Sexual violence (SV)
Sexual violence is “any sexual act, attempt to obtain a sexual act, unwanted sexual comments or advances, or acts to traffic, or otherwise directed, against a person’s sexuality using coercion, by any person regardless of their relationship to the victim, in any setting, including but not limited to home and work.” 
Indirect (structural) violence
Structural violence is “where violence is built into structures, appearing as unequal power relations and, consequently, as unequal opportunities.
Structural violence exists when certain groups, classes, genders or nationalities have privileged access to goods, resources and opportunities over others, and when this unequal advantage is built into the social, political and economic systems that govern their lives.”
Because of the ways in which this violence is built into systems, political and social change is needed over time to identify and address structural violence.
GBV in South Africa
Societies free of GBV do not exist, and South Africa is no exception .
Although accurate statistics are difficult to obtain for many reasons (including the fact that most incidents of GBV are not reported  ), it is evident South Africa has particularly high rates of GBV, including VAWG and violence against LGBT people.
Population-based surveys show very high levels of intimate partner violence (IPV) and non-partner sexual violence (SV) in particular, with IPV being the most common form of violence against women.
Whilst people of all genders perpetrate and experience intimate partner and or sexual violence, men are most often the perpetrators and women and children the victims .
More than half of all the women murdered (56%) in 2009 were killed by an intimate male partner .
Between 25% and 40% of South African women have experienced sexual and/or physical IPV in their lifetime [9, 10].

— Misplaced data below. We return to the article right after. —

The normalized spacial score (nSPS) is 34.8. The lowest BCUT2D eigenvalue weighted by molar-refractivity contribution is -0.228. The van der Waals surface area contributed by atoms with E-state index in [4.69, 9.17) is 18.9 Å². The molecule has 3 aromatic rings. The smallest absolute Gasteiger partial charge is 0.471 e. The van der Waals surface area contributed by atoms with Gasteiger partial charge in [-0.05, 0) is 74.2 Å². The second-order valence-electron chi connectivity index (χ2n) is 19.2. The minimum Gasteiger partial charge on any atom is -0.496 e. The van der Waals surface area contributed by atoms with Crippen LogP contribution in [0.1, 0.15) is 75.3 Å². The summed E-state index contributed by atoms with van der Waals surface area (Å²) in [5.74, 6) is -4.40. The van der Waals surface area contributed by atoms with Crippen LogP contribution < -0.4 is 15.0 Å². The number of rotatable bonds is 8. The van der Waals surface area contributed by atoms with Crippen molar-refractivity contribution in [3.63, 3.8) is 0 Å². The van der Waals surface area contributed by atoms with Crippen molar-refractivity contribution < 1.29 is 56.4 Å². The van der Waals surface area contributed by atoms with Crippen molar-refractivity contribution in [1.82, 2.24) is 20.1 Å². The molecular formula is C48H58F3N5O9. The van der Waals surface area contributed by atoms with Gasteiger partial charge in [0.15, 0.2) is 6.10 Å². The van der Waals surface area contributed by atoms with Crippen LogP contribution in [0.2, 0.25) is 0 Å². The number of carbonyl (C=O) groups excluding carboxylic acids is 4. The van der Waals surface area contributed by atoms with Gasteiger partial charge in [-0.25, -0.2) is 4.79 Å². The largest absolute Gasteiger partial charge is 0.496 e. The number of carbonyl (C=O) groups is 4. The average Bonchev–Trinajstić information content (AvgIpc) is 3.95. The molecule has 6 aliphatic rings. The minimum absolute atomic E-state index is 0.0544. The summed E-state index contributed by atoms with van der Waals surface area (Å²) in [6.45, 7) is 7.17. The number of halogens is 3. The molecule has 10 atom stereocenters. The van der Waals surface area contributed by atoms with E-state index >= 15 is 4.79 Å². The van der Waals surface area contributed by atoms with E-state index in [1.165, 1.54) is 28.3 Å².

Just under 50% of women report having ever experienced emotional or economic abuse at the hands of their intimate partners in their lifetime .
Prevalence estimates of rape in South Africa range between 12% and 28% of women ever reporting being raped in their lifetime [10-12].
Between 28 and 37% of adult men report having raped a women [10, 13].
Non-partner SV is particularly common, but reporting to police is very low. One study found that one in 13 women in Gauteng had reported non-partner rape, and only one in 25 rapes had been reported to the police .
South Africa also faces a high prevalence of gang rape .
Most men who rape do so for the first time as teenagers and almost all men who ever rape do so by their mid-20s .
There is limited research into rape targeting women who have sex with women. One study across four Southern African countries, including South Africa, found that 31.1% of women reported having experienced forced sex .
Male victims of rape are another under-studied group. One survey in KwaZulu-Natal and the Eastern Cape found that 9.6% of men reported having experienced sexual victimisation by another man .
The Summit includes government, civil society and other role-players in an effort to find solutions to the scourge of gender-based violence that plague communities. The summit also serves as a platform for victims to share experiences and find collective solutions to issues.
On the end of the two-day summit, participants develop a list of priority actions that will outline a roadmap to a Garden Route free from Gender-Based-Violence.